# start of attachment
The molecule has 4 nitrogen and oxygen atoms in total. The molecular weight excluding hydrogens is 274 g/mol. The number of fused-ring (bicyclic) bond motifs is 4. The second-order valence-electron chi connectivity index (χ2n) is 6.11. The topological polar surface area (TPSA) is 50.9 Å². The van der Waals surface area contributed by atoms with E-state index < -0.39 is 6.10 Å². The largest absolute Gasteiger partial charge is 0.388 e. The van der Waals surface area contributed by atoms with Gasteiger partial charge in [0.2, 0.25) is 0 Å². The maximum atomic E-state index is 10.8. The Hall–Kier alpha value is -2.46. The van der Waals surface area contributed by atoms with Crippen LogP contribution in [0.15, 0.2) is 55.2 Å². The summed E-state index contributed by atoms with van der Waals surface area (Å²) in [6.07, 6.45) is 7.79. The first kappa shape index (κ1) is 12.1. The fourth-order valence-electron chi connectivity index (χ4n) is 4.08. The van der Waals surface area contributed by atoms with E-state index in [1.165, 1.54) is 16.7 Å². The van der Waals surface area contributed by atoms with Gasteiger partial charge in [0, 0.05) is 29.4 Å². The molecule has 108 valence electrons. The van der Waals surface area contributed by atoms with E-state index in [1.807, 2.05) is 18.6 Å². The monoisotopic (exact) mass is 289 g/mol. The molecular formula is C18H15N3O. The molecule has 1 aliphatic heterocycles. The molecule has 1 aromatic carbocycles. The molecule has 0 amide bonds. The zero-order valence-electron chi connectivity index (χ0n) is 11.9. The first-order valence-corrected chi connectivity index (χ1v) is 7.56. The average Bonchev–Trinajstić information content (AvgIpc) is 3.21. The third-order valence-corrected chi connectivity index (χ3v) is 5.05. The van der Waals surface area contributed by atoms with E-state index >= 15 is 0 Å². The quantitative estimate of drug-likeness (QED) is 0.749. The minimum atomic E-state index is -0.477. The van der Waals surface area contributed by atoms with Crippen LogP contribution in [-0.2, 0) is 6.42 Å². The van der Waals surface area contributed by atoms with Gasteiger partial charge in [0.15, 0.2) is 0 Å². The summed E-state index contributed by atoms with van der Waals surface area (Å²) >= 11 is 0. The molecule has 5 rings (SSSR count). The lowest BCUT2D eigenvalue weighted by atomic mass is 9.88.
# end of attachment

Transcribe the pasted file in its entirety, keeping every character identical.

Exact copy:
The molecule has 4 nitrogen and oxygen atoms in total. The molecular weight excluding hydrogens is 274 g/mol. The number of fused-ring (bicyclic) bond motifs is 4. The second-order valence-electron chi connectivity index (χ2n) is 6.11. The topological polar surface area (TPSA) is 50.9 Å². The van der Waals surface area contributed by atoms with E-state index < -0.39 is 6.10 Å². The largest absolute Gasteiger partial charge is 0.388 e. The van der Waals surface area contributed by atoms with Gasteiger partial charge in [0.2, 0.25) is 0 Å². The maximum atomic E-state index is 10.8. The Hall–Kier alpha value is -2.46. The van der Waals surface area contributed by atoms with Crippen LogP contribution in [0.15, 0.2) is 55.2 Å². The summed E-state index contributed by atoms with van der Waals surface area (Å²) in [6.07, 6.45) is 7.79. The first kappa shape index (κ1) is 12.1. The fourth-order valence-electron chi connectivity index (χ4n) is 4.08. The van der Waals surface area contributed by atoms with E-state index in [1.165, 1.54) is 16.7 Å². The van der Waals surface area contributed by atoms with Gasteiger partial charge in [0, 0.05) is 29.4 Å². The molecule has 108 valence electrons. The van der Waals surface area contributed by atoms with E-state index in [1.807, 2.05) is 18.6 Å². The monoisotopic (exact) mass is 289 g/mol. The molecular formula is C18H15N3O. The molecule has 1 aliphatic heterocycles. The molecule has 1 aromatic carbocycles. The molecule has 0 amide bonds. The zero-order valence-electron chi connectivity index (χ0n) is 11.9. The first-order valence-corrected chi connectivity index (χ1v) is 7.56. The average Bonchev–Trinajstić information content (AvgIpc) is 3.21. The third-order valence-corrected chi connectivity index (χ3v) is 5.05. The van der Waals surface area contributed by atoms with E-state index >= 15 is 0 Å². The quantitative estimate of drug-likeness (QED) is 0.749. The minimum atomic E-state index is -0.477. The van der Waals surface area contributed by atoms with Crippen LogP contribution in [-0.2, 0) is 6.42 Å². The van der Waals surface area contributed by atoms with Gasteiger partial charge in [0.15, 0.2) is 0 Å². The summed E-state index contributed by atoms with van der Waals surface area (Å²) >= 11 is 0. The molecule has 5 rings (SSSR count). The lowest BCUT2D eigenvalue weighted by atomic mass is 9.88.